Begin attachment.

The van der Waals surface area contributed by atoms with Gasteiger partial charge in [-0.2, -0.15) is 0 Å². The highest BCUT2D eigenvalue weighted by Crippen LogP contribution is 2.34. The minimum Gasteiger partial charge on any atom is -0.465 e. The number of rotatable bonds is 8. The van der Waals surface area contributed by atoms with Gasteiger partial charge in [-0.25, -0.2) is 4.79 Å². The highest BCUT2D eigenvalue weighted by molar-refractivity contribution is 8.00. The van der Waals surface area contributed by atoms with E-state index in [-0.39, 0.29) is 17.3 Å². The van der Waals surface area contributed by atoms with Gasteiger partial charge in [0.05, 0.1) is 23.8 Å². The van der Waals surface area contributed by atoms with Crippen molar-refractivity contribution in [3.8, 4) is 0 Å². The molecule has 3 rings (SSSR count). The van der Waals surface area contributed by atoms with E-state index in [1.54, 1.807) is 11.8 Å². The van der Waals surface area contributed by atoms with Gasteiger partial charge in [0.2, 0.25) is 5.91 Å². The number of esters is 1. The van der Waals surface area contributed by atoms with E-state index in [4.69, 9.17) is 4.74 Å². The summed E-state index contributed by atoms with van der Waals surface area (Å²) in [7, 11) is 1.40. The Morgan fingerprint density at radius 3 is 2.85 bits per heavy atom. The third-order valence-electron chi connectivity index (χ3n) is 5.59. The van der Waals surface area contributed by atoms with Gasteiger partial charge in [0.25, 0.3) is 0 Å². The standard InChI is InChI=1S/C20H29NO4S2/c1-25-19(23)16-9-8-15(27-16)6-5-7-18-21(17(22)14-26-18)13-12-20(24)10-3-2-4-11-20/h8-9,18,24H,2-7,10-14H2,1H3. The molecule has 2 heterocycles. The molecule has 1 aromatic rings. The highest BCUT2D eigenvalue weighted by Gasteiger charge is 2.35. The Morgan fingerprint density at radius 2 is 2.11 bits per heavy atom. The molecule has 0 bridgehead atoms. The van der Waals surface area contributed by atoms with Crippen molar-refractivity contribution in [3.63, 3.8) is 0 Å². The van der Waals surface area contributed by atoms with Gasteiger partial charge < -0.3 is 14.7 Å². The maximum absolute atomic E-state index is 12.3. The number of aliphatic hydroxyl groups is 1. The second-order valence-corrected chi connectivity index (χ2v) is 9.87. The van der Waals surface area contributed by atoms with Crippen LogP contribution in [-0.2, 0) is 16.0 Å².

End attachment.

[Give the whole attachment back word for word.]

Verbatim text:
The van der Waals surface area contributed by atoms with Gasteiger partial charge in [-0.2, -0.15) is 0 Å². The highest BCUT2D eigenvalue weighted by Crippen LogP contribution is 2.34. The minimum Gasteiger partial charge on any atom is -0.465 e. The number of rotatable bonds is 8. The van der Waals surface area contributed by atoms with Gasteiger partial charge in [-0.25, -0.2) is 4.79 Å². The highest BCUT2D eigenvalue weighted by molar-refractivity contribution is 8.00. The van der Waals surface area contributed by atoms with E-state index in [-0.39, 0.29) is 17.3 Å². The van der Waals surface area contributed by atoms with Gasteiger partial charge in [0.05, 0.1) is 23.8 Å². The van der Waals surface area contributed by atoms with Crippen molar-refractivity contribution in [3.8, 4) is 0 Å². The molecule has 3 rings (SSSR count). The van der Waals surface area contributed by atoms with E-state index in [1.54, 1.807) is 11.8 Å². The van der Waals surface area contributed by atoms with Gasteiger partial charge in [0.2, 0.25) is 5.91 Å². The number of esters is 1. The van der Waals surface area contributed by atoms with E-state index in [4.69, 9.17) is 4.74 Å². The summed E-state index contributed by atoms with van der Waals surface area (Å²) in [7, 11) is 1.40. The Morgan fingerprint density at radius 3 is 2.85 bits per heavy atom. The third-order valence-electron chi connectivity index (χ3n) is 5.59. The van der Waals surface area contributed by atoms with Gasteiger partial charge in [0.25, 0.3) is 0 Å². The standard InChI is InChI=1S/C20H29NO4S2/c1-25-19(23)16-9-8-15(27-16)6-5-7-18-21(17(22)14-26-18)13-12-20(24)10-3-2-4-11-20/h8-9,18,24H,2-7,10-14H2,1H3. The molecule has 2 heterocycles. The molecule has 1 aromatic rings. The highest BCUT2D eigenvalue weighted by Gasteiger charge is 2.35. The Morgan fingerprint density at radius 2 is 2.11 bits per heavy atom. The molecule has 0 bridgehead atoms. The van der Waals surface area contributed by atoms with Crippen molar-refractivity contribution in [3.63, 3.8) is 0 Å². The van der Waals surface area contributed by atoms with Gasteiger partial charge < -0.3 is 14.7 Å². The maximum absolute atomic E-state index is 12.3. The number of aliphatic hydroxyl groups is 1. The second-order valence-corrected chi connectivity index (χ2v) is 9.87. The van der Waals surface area contributed by atoms with Crippen LogP contribution in [-0.2, 0) is 16.0 Å².